by Kent Griswold
I recently received an ArkPak to test and review. The ArkPak is a power pack which can be used for a small back up generator or is great for camping, etc. off the grid.
A lot of power packs you see these days come sealed so you can’t change the battery when it is at the end of its life. The ArkPak comes without a battery and you can choose which type to put in and replace as needed.
The ArkPak is the only power pack with a built in charger. It will also take a battery up to 130 amp hours or group 31+ for the longest output time. It works with both 12V and 110V power so that you can run just about anything you need to while out in the woods.
Assembly was fairly easy, the ArkPak has a plastic container that opens and you install your battery. Once the battery is in the enclosure, simply sinch it in with the velcro strap and attach the cables. Make sure you put them in correctly. ArkPak has a great installation manuel so be sure and follow it. Once the battery is connected you turn it system on and answer a couple of questions as to what type of battery you have and the amps so it will charge correctly and not hurt your battery.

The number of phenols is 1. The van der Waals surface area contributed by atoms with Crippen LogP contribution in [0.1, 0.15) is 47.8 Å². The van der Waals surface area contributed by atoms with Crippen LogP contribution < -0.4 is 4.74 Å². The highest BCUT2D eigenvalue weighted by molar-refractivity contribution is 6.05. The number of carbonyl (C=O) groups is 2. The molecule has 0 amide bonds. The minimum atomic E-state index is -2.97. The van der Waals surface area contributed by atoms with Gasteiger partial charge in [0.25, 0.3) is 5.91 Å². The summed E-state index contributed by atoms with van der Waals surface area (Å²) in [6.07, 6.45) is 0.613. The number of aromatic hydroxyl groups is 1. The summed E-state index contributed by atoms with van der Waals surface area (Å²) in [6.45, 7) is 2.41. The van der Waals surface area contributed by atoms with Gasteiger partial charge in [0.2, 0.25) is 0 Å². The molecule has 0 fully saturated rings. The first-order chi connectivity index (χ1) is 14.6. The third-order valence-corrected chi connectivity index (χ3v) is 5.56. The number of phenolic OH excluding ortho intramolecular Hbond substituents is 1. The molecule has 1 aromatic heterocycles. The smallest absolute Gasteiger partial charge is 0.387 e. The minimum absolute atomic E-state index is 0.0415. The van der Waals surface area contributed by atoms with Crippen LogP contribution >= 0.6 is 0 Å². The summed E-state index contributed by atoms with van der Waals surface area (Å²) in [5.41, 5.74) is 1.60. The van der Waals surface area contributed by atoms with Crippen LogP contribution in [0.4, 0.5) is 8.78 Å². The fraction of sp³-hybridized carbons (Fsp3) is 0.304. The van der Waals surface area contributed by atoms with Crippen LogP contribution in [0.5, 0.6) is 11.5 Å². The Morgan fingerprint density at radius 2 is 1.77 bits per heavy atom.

My battery needed charging so I used the enclosed 110V adapter and charged it. It gives you a graphic that tells you the percentage of charge and lets you know when the battery is completely charged.
As an option you can purchase an adapter to charge your ArkPak in your car when you are on the road. Here you see it hooked up in my Mini Cooper and charging. This would be great when you are on your way to your campsite or moving from one place to another.
You can also charge your ArkPak using solar panels and I will do a test with this option in the near future.
The ArkPak allows you run appliances on 110V power, up to 150 watts. It has a built in 150W inverter so if you try to run something that is larger it will alert you and shut the inverter off. This should be fine for running your computer, a small TV, and most lights. I hooked up my Ryobi drill charger and it worked great. Also my laptop worked fine, so I can recharge it while out an about or with a power outage at home.
The ArkPak also has 12V capabilities and that is where it can really shine. It can give you days of 12V power with a full battery charge.